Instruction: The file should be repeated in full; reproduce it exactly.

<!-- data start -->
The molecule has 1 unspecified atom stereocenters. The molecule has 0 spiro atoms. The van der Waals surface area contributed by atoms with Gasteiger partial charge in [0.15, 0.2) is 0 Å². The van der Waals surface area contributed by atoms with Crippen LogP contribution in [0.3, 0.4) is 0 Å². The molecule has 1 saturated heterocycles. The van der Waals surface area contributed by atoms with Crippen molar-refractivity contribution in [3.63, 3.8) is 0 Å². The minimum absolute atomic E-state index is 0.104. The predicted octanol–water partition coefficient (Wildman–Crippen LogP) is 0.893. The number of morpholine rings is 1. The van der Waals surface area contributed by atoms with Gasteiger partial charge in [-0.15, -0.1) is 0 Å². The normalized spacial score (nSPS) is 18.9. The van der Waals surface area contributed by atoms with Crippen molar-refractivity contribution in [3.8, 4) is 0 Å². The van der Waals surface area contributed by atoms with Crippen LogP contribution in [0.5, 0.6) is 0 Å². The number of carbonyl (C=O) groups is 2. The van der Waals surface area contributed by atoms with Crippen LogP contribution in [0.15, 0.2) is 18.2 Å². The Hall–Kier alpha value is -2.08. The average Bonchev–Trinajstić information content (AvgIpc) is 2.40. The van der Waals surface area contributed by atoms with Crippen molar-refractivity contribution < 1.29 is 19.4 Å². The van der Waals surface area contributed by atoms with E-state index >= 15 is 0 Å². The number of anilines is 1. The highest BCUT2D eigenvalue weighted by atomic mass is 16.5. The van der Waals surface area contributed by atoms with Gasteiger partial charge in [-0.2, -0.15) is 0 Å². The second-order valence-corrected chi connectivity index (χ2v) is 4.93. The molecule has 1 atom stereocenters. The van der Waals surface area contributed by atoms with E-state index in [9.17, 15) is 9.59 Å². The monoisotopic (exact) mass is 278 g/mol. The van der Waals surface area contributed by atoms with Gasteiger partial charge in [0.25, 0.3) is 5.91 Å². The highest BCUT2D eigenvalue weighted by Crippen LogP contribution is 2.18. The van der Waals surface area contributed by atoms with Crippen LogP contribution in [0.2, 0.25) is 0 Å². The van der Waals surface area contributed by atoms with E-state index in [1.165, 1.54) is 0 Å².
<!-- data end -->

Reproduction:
The molecule has 1 unspecified atom stereocenters. The molecule has 0 spiro atoms. The van der Waals surface area contributed by atoms with Gasteiger partial charge in [0.15, 0.2) is 0 Å². The van der Waals surface area contributed by atoms with Crippen LogP contribution in [0.3, 0.4) is 0 Å². The molecule has 1 saturated heterocycles. The van der Waals surface area contributed by atoms with Crippen molar-refractivity contribution in [3.63, 3.8) is 0 Å². The minimum absolute atomic E-state index is 0.104. The predicted octanol–water partition coefficient (Wildman–Crippen LogP) is 0.893. The number of morpholine rings is 1. The van der Waals surface area contributed by atoms with Gasteiger partial charge in [-0.15, -0.1) is 0 Å². The normalized spacial score (nSPS) is 18.9. The van der Waals surface area contributed by atoms with Crippen molar-refractivity contribution in [3.8, 4) is 0 Å². The van der Waals surface area contributed by atoms with Crippen LogP contribution in [0.5, 0.6) is 0 Å². The number of carbonyl (C=O) groups is 2. The van der Waals surface area contributed by atoms with Crippen LogP contribution in [0.15, 0.2) is 18.2 Å². The Hall–Kier alpha value is -2.08. The average Bonchev–Trinajstić information content (AvgIpc) is 2.40. The van der Waals surface area contributed by atoms with Crippen molar-refractivity contribution < 1.29 is 19.4 Å². The van der Waals surface area contributed by atoms with E-state index >= 15 is 0 Å². The number of anilines is 1. The highest BCUT2D eigenvalue weighted by atomic mass is 16.5. The van der Waals surface area contributed by atoms with Gasteiger partial charge in [-0.2, -0.15) is 0 Å². The second-order valence-corrected chi connectivity index (χ2v) is 4.93. The molecule has 1 atom stereocenters. The van der Waals surface area contributed by atoms with E-state index in [9.17, 15) is 9.59 Å². The monoisotopic (exact) mass is 278 g/mol. The van der Waals surface area contributed by atoms with Gasteiger partial charge in [0.25, 0.3) is 5.91 Å². The highest BCUT2D eigenvalue weighted by Crippen LogP contribution is 2.18. The van der Waals surface area contributed by atoms with Crippen LogP contribution in [0.2, 0.25) is 0 Å². The van der Waals surface area contributed by atoms with E-state index in [1.165, 1.54) is 0 Å².